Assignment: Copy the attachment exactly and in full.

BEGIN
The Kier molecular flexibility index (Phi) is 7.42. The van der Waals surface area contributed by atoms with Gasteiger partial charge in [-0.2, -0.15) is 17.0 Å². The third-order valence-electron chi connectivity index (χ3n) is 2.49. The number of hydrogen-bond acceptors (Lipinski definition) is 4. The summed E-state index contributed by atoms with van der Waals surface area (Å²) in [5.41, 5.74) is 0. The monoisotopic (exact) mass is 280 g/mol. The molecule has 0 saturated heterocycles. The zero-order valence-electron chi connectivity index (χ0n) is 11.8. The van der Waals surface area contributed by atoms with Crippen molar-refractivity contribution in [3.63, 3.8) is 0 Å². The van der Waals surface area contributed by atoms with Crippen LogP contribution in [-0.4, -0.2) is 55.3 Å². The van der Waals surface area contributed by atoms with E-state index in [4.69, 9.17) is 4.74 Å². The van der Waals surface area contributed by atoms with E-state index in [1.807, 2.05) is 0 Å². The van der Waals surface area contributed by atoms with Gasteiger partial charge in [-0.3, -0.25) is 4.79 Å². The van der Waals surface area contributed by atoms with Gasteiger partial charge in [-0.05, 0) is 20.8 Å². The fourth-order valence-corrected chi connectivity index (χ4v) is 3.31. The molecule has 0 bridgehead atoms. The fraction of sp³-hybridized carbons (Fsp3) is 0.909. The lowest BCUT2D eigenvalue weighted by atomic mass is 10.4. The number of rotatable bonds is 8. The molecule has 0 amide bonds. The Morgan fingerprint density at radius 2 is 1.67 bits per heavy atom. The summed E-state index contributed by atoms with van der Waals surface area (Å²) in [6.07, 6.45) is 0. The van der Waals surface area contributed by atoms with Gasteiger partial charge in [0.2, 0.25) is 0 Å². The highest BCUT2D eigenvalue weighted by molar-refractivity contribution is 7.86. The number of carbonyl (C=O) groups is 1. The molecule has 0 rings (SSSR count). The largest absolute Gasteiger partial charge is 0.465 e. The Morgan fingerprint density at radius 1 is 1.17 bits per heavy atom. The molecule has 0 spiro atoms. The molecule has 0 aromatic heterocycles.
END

The Kier molecular flexibility index (Phi) is 7.42. The van der Waals surface area contributed by atoms with Gasteiger partial charge in [-0.2, -0.15) is 17.0 Å². The third-order valence-electron chi connectivity index (χ3n) is 2.49. The number of hydrogen-bond acceptors (Lipinski definition) is 4. The summed E-state index contributed by atoms with van der Waals surface area (Å²) in [5.41, 5.74) is 0. The monoisotopic (exact) mass is 280 g/mol. The molecule has 0 saturated heterocycles. The zero-order valence-electron chi connectivity index (χ0n) is 11.8. The van der Waals surface area contributed by atoms with Crippen molar-refractivity contribution in [3.63, 3.8) is 0 Å². The van der Waals surface area contributed by atoms with Crippen LogP contribution in [-0.4, -0.2) is 55.3 Å². The van der Waals surface area contributed by atoms with E-state index in [4.69, 9.17) is 4.74 Å². The van der Waals surface area contributed by atoms with E-state index in [1.807, 2.05) is 0 Å². The van der Waals surface area contributed by atoms with Gasteiger partial charge in [-0.3, -0.25) is 4.79 Å². The van der Waals surface area contributed by atoms with Gasteiger partial charge in [-0.05, 0) is 20.8 Å². The fourth-order valence-corrected chi connectivity index (χ4v) is 3.31. The molecule has 0 bridgehead atoms. The fraction of sp³-hybridized carbons (Fsp3) is 0.909. The lowest BCUT2D eigenvalue weighted by atomic mass is 10.4. The number of rotatable bonds is 8. The molecule has 0 amide bonds. The Morgan fingerprint density at radius 2 is 1.67 bits per heavy atom. The summed E-state index contributed by atoms with van der Waals surface area (Å²) in [6.07, 6.45) is 0. The van der Waals surface area contributed by atoms with Gasteiger partial charge in [0.2, 0.25) is 0 Å². The highest BCUT2D eigenvalue weighted by molar-refractivity contribution is 7.86. The number of carbonyl (C=O) groups is 1. The molecule has 0 rings (SSSR count). The largest absolute Gasteiger partial charge is 0.465 e. The Morgan fingerprint density at radius 1 is 1.17 bits per heavy atom. The molecule has 0 spiro atoms. The molecule has 0 aromatic heterocycles.